Sugar cane industry in the Dominican Republic relied on Haitian workers, brought by binational agreements by Haitian and Dominican workers. Now many of those workers can’t access retirement funds, according to a new report. Photo by Pixabay/Bishnu Sarangi

BROOKLYN – Haitian sugar cane workers in the Dominican Republic are struggling to access their retirement funds after decades of work, according to a new report published last week.

The workers had contributed to their retirement funds in the Dominican Republic through a system linked to an identification card called a ficha, according to the report by Friedrich Ebert Stiftung, a nonprofit funded by the German government

Haitian migrant workers without legal status in the Dominican Republic were assigned a ficha by the Sugar State Council, the government agency overseeing the sugar cane industry. Each ficha would register a worker’s contribution to their retirement fund.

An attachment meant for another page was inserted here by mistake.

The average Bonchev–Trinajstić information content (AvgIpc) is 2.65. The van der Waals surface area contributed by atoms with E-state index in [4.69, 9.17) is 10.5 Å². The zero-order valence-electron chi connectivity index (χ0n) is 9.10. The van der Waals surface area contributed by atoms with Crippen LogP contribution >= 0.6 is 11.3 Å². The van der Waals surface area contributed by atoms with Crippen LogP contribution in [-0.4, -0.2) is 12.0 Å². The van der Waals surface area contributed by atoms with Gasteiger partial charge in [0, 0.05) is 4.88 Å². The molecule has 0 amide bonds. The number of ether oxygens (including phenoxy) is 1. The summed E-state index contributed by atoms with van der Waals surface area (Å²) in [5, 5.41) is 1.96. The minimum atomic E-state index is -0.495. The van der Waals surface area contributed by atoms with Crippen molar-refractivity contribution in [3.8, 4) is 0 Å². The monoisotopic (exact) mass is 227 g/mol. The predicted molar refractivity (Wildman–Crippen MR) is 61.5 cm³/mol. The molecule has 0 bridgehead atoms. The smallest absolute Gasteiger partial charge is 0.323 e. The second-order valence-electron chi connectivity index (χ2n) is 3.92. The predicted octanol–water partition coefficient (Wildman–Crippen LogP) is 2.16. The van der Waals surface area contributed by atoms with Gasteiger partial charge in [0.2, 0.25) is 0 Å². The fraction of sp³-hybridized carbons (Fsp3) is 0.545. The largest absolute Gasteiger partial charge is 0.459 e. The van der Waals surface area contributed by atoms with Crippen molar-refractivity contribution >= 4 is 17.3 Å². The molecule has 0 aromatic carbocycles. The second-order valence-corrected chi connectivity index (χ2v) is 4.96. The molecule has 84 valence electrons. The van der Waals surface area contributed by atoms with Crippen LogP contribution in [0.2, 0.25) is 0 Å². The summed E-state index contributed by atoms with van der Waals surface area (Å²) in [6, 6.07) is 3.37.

“Now they’re told that the fichas are not valid to access their rights,” said Micely Diaz Espaillat, author of the report during a presentation of the findings, according to Dominican publication acento.com.do.

The report lists 10 requirements sugar cane workers must meet in order to access retirement funds. Among them, being 60 years old or older and having a legal birth certificate.

Many Haitians workers can’t meet some of the requirements nor afford the $300.00 the report estimates it would take to request these from the Dominican government.  

Also, many workers can’t access their pensions because their names are misspelled in documents due to differences in Creole and Spanish pronunciations.

Many of these workers were brought from Haiti as part of binational agreements between the Dominican and Haiti governments, and toiled for decades under difficult labor conditions due to sickness because of fumigation or injuries because of the use of machetes, according to the report.

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